Sparrow and the unlimited indies

Recently I found myself in rare disagreement with Matt Gemmell:

“Indie devs are an endlessly replenishable resource. Good indie devs are similarly replenishable. This acquisition has no effect whatsoever on the rest of us, except for further legitimising the practice of big companies buying us up. That cannot possibly be a bad thing.”

While the general argument that Matt makes is solid — that Sparrow customers should be happy for the developers being acquired by Google, and that paying $3 for an app doesn’t give anyone a right to complain or feel betrayed — there are a couple ways that this acquisition could be a bad thing for everyone else.

Good indie devs, especially successful ones, are a limited resource. There are very few indie companies able to make a client as polished as Sparrow was, and even fewer with commercial success.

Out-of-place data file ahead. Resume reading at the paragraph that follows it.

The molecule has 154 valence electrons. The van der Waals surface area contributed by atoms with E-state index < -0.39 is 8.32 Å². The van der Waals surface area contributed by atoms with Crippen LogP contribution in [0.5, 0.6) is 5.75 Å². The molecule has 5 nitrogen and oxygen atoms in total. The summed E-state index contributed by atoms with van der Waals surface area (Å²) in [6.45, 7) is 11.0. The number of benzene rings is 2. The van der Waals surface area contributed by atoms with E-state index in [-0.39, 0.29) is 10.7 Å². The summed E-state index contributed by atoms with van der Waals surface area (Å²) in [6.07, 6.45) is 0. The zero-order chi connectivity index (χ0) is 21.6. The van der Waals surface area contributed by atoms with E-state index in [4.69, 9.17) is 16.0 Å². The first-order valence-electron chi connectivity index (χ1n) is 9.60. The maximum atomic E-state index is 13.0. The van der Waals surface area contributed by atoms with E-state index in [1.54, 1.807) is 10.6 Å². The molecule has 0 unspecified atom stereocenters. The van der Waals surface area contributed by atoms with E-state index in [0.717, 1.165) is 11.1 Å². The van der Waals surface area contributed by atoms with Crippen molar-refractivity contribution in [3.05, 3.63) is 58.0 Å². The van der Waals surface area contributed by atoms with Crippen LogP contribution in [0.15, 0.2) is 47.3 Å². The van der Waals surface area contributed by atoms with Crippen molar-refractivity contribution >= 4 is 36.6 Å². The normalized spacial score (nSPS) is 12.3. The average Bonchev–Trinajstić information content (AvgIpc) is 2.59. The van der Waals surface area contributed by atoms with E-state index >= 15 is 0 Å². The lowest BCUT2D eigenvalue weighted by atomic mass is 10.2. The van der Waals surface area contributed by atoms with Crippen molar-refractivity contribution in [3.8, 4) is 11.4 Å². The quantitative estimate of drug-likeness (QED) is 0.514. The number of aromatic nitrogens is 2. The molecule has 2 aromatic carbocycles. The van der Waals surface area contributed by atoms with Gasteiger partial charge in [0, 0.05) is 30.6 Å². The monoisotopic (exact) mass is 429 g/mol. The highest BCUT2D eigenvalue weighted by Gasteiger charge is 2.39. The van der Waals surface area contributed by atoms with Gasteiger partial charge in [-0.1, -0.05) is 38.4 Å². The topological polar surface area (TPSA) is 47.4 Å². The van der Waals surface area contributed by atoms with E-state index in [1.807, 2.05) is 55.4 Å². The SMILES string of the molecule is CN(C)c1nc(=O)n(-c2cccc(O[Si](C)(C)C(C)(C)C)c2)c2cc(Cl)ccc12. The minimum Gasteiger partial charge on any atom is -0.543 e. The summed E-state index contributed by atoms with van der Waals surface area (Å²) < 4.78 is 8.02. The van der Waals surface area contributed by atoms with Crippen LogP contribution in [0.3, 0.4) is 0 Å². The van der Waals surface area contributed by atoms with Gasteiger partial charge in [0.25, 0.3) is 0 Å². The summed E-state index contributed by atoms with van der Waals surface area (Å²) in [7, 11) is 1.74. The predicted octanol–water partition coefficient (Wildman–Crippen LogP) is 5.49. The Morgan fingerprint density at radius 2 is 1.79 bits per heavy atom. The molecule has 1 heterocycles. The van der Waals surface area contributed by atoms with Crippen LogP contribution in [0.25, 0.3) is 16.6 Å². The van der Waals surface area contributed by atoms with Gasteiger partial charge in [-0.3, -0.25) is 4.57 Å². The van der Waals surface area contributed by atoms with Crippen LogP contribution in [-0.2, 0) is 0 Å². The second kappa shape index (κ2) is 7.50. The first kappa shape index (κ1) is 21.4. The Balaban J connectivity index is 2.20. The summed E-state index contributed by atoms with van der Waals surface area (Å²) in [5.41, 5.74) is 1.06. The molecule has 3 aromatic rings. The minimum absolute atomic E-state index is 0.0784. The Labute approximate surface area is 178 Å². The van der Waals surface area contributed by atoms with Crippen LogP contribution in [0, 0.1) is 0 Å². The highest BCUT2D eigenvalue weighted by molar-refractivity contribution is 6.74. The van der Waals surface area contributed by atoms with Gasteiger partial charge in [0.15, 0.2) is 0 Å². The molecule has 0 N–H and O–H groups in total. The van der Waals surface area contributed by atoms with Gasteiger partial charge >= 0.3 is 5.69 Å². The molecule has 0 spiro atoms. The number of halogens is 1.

And with Twitter’s latest anti-competitive moves, we may end up losing another market that was friendly to indie developers and rich with UI innovation.

My favorite take on the Sparrow acquisition and what it means for sustainable indie software came from Rian van der Merwe:

“We need to reframe this argument. The real issue is much deeper than this specific acquisition. The real issue is the sudden vulnerability we feel now that one of our theories about independent app development has failed.”

The Sparrow acquisition came as a surprise to most of us. One day, they look like a successful company, taking on a difficult market and winning against free competition. The next day, they’re gone. I wish them luck at Google, but it is a loss for the community of small Mac and iOS companies.

(Speaking of Matt Gemmell, he’s just released a new Mac app called Sticky Notifications for sticking reminders in Mountain Lion’s notification center.)